Commentary on the Gospel of

Maureen McCann Waldron

Today's first reading from Acts opens with Paul and Barnabas fleeing from Iconium because the people are about to attack them with stones. In the next paragraph we see the two in Lystra, where the townspeople think they are gods. They call Paul “Zeus,” and wait with garlands and fatted oxen to venerate him.  Paul rips his garments, and rushes into the crowd wildly asking “Why are you doing this?” trying to explain that he is just a human as they are.



I’ve have often found myself standing with the people of Lystra, holding a garland and waiting for a god to come by.  When I am not in the mood to look, it can be hard to find my own, real, loving God who waits in the center of my regular days. 


All of us wish life was a little less complicated and if we see something new, popular, shiny, more sparkly or magic, we might want to make it the new center of our lives. Do we make a god of our own self-image, our jobs, clothes, homes or education?  Things that are basically good – like health, fitness, wealth, and family – can become our own little gods.  In a self-satisfied world focused on me, I might not notice the poor and marginalized.


Yes we might make gods out of honors and riches, but we can also make gods out of issues in our lives – like a long-term argument where we are certain we have been wronged.  We carry our grudges like a shield and refuse to consider the healing that is necessary.  It has become our little god that we incorporate into our lives and carry proudly.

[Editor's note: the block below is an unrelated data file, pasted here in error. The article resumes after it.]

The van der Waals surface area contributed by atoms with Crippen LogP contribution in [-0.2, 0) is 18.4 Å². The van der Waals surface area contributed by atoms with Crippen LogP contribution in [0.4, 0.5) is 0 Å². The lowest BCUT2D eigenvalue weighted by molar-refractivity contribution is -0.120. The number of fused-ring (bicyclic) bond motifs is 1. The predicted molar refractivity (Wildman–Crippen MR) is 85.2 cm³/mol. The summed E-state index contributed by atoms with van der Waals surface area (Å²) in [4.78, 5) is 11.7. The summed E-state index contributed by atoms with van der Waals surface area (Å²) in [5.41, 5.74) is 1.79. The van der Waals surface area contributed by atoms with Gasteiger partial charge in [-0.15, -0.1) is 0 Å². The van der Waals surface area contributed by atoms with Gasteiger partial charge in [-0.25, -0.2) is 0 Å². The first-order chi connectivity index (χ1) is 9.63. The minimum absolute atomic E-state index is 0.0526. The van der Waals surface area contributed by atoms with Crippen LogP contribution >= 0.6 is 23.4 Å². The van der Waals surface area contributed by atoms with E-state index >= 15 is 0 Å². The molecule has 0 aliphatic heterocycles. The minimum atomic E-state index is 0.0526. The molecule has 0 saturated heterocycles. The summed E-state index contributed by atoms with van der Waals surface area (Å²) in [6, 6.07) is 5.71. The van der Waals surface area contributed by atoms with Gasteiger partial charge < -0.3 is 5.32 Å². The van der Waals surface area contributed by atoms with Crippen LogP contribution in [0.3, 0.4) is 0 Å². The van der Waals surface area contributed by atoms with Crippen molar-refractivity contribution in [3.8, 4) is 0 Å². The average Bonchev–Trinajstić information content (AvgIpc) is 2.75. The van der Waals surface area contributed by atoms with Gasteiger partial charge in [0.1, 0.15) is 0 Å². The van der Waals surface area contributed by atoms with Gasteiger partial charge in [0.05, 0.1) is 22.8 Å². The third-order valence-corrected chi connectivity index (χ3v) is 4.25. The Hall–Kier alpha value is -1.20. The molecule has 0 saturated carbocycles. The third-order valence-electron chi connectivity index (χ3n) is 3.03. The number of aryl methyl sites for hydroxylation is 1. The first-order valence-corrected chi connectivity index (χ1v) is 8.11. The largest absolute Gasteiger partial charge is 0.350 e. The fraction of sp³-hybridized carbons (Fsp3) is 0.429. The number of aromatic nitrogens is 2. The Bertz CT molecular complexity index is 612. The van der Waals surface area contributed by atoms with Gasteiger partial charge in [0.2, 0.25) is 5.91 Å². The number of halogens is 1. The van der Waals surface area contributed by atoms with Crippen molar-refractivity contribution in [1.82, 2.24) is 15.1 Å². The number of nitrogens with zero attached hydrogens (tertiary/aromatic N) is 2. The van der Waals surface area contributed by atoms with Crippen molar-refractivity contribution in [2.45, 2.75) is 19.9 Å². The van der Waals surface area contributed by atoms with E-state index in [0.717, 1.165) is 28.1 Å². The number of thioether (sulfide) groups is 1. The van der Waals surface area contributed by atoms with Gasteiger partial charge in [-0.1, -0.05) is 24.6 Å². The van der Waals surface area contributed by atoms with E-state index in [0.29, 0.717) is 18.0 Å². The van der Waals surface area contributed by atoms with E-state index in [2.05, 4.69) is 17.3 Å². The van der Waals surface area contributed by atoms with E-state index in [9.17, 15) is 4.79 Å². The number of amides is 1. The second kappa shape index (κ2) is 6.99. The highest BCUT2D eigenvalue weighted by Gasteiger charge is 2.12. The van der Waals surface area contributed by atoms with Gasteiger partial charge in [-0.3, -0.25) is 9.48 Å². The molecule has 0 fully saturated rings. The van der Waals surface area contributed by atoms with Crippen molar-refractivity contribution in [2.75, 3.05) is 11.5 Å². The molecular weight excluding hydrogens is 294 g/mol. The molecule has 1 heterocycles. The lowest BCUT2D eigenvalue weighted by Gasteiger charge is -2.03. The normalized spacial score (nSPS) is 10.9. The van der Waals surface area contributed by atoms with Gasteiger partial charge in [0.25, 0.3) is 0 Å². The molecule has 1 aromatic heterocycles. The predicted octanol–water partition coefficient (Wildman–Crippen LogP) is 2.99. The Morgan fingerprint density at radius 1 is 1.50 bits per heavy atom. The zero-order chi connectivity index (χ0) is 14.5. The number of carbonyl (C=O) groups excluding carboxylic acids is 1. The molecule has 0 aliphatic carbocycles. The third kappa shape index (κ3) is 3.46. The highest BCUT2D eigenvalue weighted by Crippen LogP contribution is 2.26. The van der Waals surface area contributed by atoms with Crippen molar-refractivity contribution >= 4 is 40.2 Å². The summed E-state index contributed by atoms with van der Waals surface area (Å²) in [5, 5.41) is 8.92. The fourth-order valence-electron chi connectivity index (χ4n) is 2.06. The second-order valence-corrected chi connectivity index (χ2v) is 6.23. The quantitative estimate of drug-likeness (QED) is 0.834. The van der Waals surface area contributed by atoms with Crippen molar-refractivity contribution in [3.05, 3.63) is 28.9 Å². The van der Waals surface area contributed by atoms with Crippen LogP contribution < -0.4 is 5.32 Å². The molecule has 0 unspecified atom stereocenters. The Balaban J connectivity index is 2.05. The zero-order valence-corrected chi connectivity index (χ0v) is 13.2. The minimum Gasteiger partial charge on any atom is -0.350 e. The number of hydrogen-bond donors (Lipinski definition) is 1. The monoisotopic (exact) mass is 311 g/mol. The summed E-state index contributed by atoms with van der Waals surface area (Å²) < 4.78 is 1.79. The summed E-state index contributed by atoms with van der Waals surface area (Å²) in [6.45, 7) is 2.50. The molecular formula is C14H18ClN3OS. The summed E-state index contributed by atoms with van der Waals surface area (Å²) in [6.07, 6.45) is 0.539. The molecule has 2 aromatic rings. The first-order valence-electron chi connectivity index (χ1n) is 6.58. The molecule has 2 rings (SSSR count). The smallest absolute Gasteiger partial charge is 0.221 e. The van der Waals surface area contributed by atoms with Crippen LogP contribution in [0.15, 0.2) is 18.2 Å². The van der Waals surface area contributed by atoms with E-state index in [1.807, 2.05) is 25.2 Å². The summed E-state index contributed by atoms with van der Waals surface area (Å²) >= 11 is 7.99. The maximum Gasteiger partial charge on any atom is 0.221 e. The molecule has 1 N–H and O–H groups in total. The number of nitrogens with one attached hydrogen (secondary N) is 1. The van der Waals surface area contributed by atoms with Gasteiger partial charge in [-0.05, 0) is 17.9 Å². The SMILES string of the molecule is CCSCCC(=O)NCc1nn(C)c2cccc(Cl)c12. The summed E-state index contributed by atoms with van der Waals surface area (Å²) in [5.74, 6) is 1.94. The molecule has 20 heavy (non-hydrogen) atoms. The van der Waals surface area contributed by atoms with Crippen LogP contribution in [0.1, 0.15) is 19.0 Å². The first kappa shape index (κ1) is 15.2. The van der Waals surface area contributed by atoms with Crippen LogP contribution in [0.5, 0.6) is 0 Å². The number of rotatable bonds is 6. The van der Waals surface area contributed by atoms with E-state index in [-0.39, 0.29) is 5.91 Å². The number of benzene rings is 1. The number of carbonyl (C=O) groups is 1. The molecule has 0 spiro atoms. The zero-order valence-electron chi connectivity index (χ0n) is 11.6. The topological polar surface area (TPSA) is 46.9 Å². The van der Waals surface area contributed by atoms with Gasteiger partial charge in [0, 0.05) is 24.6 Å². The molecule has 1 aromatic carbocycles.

Even in a marriage, we can gather all of the wrongs our spouse has done to us, and create our own little god, and feature myself as the wounded spouse who shares my pain with friends and relatives and but does nothing to make it better. “It just can't change.”


In today’s gospel, Jesus offers advice to us that is fairly simple. “Whoever loves me will keep my word, and my Father will love him, and we will come to him and make our dwelling with him.”


Whoever loves me will keep my word: To love God and love our neighbors. That’s not always easy to do or easy to remember to do when we are tired and stressed.  But if we can love Jesus as he asks, it means that the Father and Jesus will “make a dwelling” with us.  They will dwell in each of us, live at such a deep level that they become a part of who we are and guide us to the peace we each long for. That is when we can let our arms down and drop the immense weight of the false gods we have been carrying, and fall instead into the warm embrace of the God who loves us endlessly. 


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